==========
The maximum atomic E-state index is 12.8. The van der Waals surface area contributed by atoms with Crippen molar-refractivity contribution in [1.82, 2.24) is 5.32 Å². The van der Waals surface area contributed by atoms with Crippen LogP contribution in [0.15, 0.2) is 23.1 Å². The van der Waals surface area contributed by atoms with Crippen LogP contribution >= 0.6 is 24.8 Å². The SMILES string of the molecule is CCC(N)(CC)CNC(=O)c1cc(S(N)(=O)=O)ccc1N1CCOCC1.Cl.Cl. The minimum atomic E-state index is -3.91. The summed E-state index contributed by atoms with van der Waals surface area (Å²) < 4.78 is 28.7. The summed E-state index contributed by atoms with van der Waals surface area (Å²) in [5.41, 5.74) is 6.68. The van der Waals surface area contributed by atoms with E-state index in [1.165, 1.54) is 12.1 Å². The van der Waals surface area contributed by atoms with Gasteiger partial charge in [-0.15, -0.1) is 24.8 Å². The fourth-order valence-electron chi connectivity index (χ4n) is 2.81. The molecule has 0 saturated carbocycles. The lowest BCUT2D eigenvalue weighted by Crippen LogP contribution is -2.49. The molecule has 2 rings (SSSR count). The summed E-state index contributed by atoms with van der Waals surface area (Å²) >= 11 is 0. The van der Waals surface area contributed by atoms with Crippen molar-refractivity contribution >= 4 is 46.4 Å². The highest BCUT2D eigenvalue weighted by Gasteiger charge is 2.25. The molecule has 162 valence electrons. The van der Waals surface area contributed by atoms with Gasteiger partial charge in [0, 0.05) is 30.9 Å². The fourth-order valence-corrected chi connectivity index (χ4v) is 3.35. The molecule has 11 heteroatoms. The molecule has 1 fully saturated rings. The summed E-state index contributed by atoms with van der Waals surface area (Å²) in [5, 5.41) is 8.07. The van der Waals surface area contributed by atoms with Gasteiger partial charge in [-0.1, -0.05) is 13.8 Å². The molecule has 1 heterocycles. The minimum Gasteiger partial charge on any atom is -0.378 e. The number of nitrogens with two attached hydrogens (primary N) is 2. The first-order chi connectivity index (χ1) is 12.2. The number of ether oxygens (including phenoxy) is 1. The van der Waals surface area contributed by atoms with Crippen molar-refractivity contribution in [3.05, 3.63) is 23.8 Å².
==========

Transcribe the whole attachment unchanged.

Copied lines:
The maximum atomic E-state index is 12.8. The van der Waals surface area contributed by atoms with Crippen molar-refractivity contribution in [1.82, 2.24) is 5.32 Å². The van der Waals surface area contributed by atoms with Crippen LogP contribution in [0.15, 0.2) is 23.1 Å². The van der Waals surface area contributed by atoms with Crippen LogP contribution >= 0.6 is 24.8 Å². The SMILES string of the molecule is CCC(N)(CC)CNC(=O)c1cc(S(N)(=O)=O)ccc1N1CCOCC1.Cl.Cl. The minimum atomic E-state index is -3.91. The summed E-state index contributed by atoms with van der Waals surface area (Å²) < 4.78 is 28.7. The summed E-state index contributed by atoms with van der Waals surface area (Å²) in [5.41, 5.74) is 6.68. The van der Waals surface area contributed by atoms with E-state index in [1.165, 1.54) is 12.1 Å². The van der Waals surface area contributed by atoms with Gasteiger partial charge in [-0.15, -0.1) is 24.8 Å². The fourth-order valence-electron chi connectivity index (χ4n) is 2.81. The molecule has 0 saturated carbocycles. The lowest BCUT2D eigenvalue weighted by Crippen LogP contribution is -2.49. The molecule has 2 rings (SSSR count). The summed E-state index contributed by atoms with van der Waals surface area (Å²) >= 11 is 0. The van der Waals surface area contributed by atoms with Crippen molar-refractivity contribution >= 4 is 46.4 Å². The highest BCUT2D eigenvalue weighted by Gasteiger charge is 2.25. The molecule has 162 valence electrons. The van der Waals surface area contributed by atoms with Gasteiger partial charge in [0, 0.05) is 30.9 Å². The fourth-order valence-corrected chi connectivity index (χ4v) is 3.35. The molecule has 11 heteroatoms. The molecule has 1 fully saturated rings. The summed E-state index contributed by atoms with van der Waals surface area (Å²) in [5, 5.41) is 8.07. The van der Waals surface area contributed by atoms with Gasteiger partial charge in [-0.1, -0.05) is 13.8 Å². The molecule has 1 heterocycles. The minimum Gasteiger partial charge on any atom is -0.378 e. The number of nitrogens with two attached hydrogens (primary N) is 2. The first-order chi connectivity index (χ1) is 12.2. The number of ether oxygens (including phenoxy) is 1. The van der Waals surface area contributed by atoms with Crippen molar-refractivity contribution in [3.05, 3.63) is 23.8 Å².